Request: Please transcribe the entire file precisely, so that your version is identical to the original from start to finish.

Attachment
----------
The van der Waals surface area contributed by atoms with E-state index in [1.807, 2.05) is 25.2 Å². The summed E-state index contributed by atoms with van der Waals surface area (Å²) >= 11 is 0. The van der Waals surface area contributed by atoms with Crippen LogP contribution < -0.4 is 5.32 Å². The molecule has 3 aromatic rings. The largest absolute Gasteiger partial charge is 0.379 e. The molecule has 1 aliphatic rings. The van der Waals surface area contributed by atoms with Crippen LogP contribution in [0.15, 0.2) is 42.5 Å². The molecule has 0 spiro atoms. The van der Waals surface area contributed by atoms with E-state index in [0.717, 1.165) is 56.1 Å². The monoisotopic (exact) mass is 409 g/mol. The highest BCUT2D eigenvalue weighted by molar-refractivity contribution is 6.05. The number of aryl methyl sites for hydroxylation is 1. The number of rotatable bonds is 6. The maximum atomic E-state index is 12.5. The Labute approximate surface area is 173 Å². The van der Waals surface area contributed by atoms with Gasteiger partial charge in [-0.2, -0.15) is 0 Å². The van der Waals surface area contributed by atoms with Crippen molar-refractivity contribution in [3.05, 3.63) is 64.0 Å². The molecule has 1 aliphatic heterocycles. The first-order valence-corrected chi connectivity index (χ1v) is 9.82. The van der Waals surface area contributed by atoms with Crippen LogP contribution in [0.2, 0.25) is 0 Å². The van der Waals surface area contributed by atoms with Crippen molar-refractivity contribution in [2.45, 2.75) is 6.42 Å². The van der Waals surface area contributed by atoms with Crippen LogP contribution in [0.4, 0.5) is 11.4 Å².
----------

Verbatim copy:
The van der Waals surface area contributed by atoms with E-state index in [1.807, 2.05) is 25.2 Å². The summed E-state index contributed by atoms with van der Waals surface area (Å²) >= 11 is 0. The van der Waals surface area contributed by atoms with Crippen LogP contribution < -0.4 is 5.32 Å². The molecule has 3 aromatic rings. The largest absolute Gasteiger partial charge is 0.379 e. The molecule has 1 aliphatic rings. The van der Waals surface area contributed by atoms with Crippen LogP contribution in [0.15, 0.2) is 42.5 Å². The molecule has 0 spiro atoms. The van der Waals surface area contributed by atoms with E-state index in [0.717, 1.165) is 56.1 Å². The monoisotopic (exact) mass is 409 g/mol. The highest BCUT2D eigenvalue weighted by molar-refractivity contribution is 6.05. The number of aryl methyl sites for hydroxylation is 1. The number of rotatable bonds is 6. The maximum atomic E-state index is 12.5. The Labute approximate surface area is 173 Å². The van der Waals surface area contributed by atoms with Gasteiger partial charge in [-0.2, -0.15) is 0 Å². The van der Waals surface area contributed by atoms with Crippen molar-refractivity contribution in [3.05, 3.63) is 64.0 Å². The molecule has 1 aliphatic heterocycles. The first-order valence-corrected chi connectivity index (χ1v) is 9.82. The van der Waals surface area contributed by atoms with Crippen LogP contribution in [0.2, 0.25) is 0 Å². The van der Waals surface area contributed by atoms with Crippen molar-refractivity contribution in [2.45, 2.75) is 6.42 Å². The van der Waals surface area contributed by atoms with Crippen LogP contribution in [0.4, 0.5) is 11.4 Å².